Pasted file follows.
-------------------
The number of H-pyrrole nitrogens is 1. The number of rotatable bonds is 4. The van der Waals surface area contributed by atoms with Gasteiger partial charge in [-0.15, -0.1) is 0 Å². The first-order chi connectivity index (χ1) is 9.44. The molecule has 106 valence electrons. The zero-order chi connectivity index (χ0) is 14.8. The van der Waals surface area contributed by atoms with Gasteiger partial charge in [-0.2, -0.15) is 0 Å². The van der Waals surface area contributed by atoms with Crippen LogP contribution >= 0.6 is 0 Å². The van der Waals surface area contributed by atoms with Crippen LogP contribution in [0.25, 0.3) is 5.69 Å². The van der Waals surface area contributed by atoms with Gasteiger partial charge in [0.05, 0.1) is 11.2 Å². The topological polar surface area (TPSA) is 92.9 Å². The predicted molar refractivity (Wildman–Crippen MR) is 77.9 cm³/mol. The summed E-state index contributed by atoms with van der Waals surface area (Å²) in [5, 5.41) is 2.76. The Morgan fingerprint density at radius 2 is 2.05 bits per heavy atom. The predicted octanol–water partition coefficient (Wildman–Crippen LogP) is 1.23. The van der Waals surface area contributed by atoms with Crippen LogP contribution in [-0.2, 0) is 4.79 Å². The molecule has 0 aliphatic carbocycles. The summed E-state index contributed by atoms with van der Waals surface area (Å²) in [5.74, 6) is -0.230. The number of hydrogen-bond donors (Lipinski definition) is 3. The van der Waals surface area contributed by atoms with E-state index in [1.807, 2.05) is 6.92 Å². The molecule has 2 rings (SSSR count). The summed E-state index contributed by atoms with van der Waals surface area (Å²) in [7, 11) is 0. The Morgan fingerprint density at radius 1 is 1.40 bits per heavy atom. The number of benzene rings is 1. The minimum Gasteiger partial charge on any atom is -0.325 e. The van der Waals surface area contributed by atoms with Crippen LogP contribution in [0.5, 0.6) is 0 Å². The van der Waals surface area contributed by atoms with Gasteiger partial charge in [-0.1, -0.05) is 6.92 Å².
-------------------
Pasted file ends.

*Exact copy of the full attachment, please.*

The number of H-pyrrole nitrogens is 1. The number of rotatable bonds is 4. The van der Waals surface area contributed by atoms with Gasteiger partial charge in [-0.15, -0.1) is 0 Å². The first-order chi connectivity index (χ1) is 9.44. The molecule has 106 valence electrons. The zero-order chi connectivity index (χ0) is 14.8. The van der Waals surface area contributed by atoms with Gasteiger partial charge in [-0.2, -0.15) is 0 Å². The van der Waals surface area contributed by atoms with Crippen LogP contribution >= 0.6 is 0 Å². The van der Waals surface area contributed by atoms with Crippen LogP contribution in [0.25, 0.3) is 5.69 Å². The van der Waals surface area contributed by atoms with Gasteiger partial charge in [0.05, 0.1) is 11.2 Å². The topological polar surface area (TPSA) is 92.9 Å². The predicted molar refractivity (Wildman–Crippen MR) is 77.9 cm³/mol. The summed E-state index contributed by atoms with van der Waals surface area (Å²) in [5, 5.41) is 2.76. The Morgan fingerprint density at radius 2 is 2.05 bits per heavy atom. The predicted octanol–water partition coefficient (Wildman–Crippen LogP) is 1.23. The van der Waals surface area contributed by atoms with Crippen LogP contribution in [-0.2, 0) is 4.79 Å². The molecule has 0 aliphatic carbocycles. The summed E-state index contributed by atoms with van der Waals surface area (Å²) in [5.74, 6) is -0.230. The number of hydrogen-bond donors (Lipinski definition) is 3. The van der Waals surface area contributed by atoms with E-state index in [1.807, 2.05) is 6.92 Å². The molecule has 2 rings (SSSR count). The summed E-state index contributed by atoms with van der Waals surface area (Å²) in [7, 11) is 0. The Morgan fingerprint density at radius 1 is 1.40 bits per heavy atom. The number of benzene rings is 1. The minimum Gasteiger partial charge on any atom is -0.325 e. The van der Waals surface area contributed by atoms with Crippen LogP contribution in [0.5, 0.6) is 0 Å². The van der Waals surface area contributed by atoms with Gasteiger partial charge in [-0.1, -0.05) is 6.92 Å².